Monday, October 12, 2009
Last weekend I was lucky enough to go to New York, and among the outstanding food I had (as always), was dinner at Max. Ari had heard about the place from his friend, and we decided to see what all the talk was about. It ended up being one of my favorite meals so far this year. The restaurant itself is pretty small, and the kitchen is right in the middle, so immediately you are bombarded with delicious smells. We waited for a little while to be seated, but considering it was the Lower East Side on a Saturday night, I didn't think it was too bad.
They had some excellent specials that night, so we opted to split the figs, prosciutto, and pecorino to start off with. This was served very simply, with no sauce and only black pepper as a garnish, but the figs were juicy and succulent, the prosciutto was lean and sliced perfectly, and the pecorino was deliciously salty. Figs are hard to get in Minnesota, and usually slightly outside the budget of the college student, so I eat them whenever I can. For an entrée, I had the special of house-made goat cheese and sundried tomato ravioli, finished with a cherry tomato and cream sauce. The sauce was seasoned perfectly and made the most of the late-season tomatoes, while being light enough to not overwhelm the taste of the pasta. Ari got the lamb ragù with hand-made spaghetti from the regular menu, which was also fantastic. The ragù reminded me of the one we learned how to make in Bologna, its subltle flavors combining and yet not overwhelming each other. By the end, we were both completely full, so we decided to save dessert for another time and got a black and white cookie instead (perfect).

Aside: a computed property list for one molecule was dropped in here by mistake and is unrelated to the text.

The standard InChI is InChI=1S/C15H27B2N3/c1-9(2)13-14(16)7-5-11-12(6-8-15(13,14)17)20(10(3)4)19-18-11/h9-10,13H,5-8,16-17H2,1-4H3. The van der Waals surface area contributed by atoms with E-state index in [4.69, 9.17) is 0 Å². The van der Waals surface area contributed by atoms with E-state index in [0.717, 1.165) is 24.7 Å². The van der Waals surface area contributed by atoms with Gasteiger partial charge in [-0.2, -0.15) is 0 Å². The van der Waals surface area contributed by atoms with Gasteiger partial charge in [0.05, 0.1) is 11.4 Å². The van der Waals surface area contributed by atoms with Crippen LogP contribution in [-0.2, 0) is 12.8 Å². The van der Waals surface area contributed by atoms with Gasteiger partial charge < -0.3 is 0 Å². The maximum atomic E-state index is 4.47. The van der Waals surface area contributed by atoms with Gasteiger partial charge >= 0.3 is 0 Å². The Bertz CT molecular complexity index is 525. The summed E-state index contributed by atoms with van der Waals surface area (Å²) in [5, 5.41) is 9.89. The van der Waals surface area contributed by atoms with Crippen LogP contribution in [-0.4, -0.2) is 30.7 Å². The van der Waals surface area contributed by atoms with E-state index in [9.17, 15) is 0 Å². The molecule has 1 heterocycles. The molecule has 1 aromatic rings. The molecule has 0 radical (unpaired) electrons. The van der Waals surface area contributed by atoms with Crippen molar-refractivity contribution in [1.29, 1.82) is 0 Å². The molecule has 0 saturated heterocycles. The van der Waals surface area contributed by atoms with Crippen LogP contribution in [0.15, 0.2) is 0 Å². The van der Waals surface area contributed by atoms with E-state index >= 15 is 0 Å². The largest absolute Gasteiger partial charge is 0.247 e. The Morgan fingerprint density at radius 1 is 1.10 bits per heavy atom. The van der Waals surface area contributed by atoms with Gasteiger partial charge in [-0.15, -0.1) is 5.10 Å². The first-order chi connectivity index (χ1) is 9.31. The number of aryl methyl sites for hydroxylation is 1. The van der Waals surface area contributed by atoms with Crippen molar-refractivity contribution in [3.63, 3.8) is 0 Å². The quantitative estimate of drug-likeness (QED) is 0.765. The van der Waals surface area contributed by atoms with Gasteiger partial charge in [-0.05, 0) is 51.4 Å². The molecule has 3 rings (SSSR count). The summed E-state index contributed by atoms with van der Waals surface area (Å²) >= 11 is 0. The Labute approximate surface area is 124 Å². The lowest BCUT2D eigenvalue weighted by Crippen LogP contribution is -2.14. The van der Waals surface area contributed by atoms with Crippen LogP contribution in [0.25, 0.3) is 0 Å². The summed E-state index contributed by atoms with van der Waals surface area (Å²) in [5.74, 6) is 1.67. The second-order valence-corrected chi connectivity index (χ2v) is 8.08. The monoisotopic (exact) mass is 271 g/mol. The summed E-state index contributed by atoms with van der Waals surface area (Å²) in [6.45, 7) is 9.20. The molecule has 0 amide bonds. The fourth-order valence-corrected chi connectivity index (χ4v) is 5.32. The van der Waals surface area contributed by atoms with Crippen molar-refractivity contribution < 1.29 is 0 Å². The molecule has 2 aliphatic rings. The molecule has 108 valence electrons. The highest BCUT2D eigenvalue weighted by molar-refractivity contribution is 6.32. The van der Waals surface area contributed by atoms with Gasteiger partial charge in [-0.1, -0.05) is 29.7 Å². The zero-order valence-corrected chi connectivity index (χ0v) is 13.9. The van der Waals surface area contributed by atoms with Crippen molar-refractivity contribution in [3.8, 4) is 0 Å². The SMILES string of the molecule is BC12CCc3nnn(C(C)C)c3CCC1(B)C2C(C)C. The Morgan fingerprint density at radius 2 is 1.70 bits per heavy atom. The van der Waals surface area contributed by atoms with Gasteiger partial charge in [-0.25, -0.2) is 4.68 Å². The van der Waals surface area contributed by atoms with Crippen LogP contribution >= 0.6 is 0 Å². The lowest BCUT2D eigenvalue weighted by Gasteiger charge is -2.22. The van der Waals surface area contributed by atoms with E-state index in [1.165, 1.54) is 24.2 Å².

To drink, Ari decided on the old favorite of Bologna, where we both studied, Lambrusco. If you haven't had this before, it is a sparkling red wine that is usually served chilled, and has a slightly sweeter ant tangier taste than many other reds. We used to buy it for about 3 euros, but it is harder to find here and usually runs around $11 a bottle. It is great with pretty much all Italian food, but of course especially with the specialties of the region.
I decided to try the Nero di Troia, I wine I had never had before, but which sounded similar to Nero d'Avola, one of my favorite grapes from Sicily. This was from Puglia, in the south of Italy, a region not neccessarily known for its wine. However, I was pleasantly surprised, and found it smooth and a wonderful accompaniment to the ravioli. The vintage I had was from 2005, and while I don't know that this is a very common wine in the U.S., it is definitely possible to find bottles under $15. I'll be keeping my eye out.
All in all, it was a fantastic dinner and I will absolutely be returning. For more information about Max, you can go to their website: max-ny.com.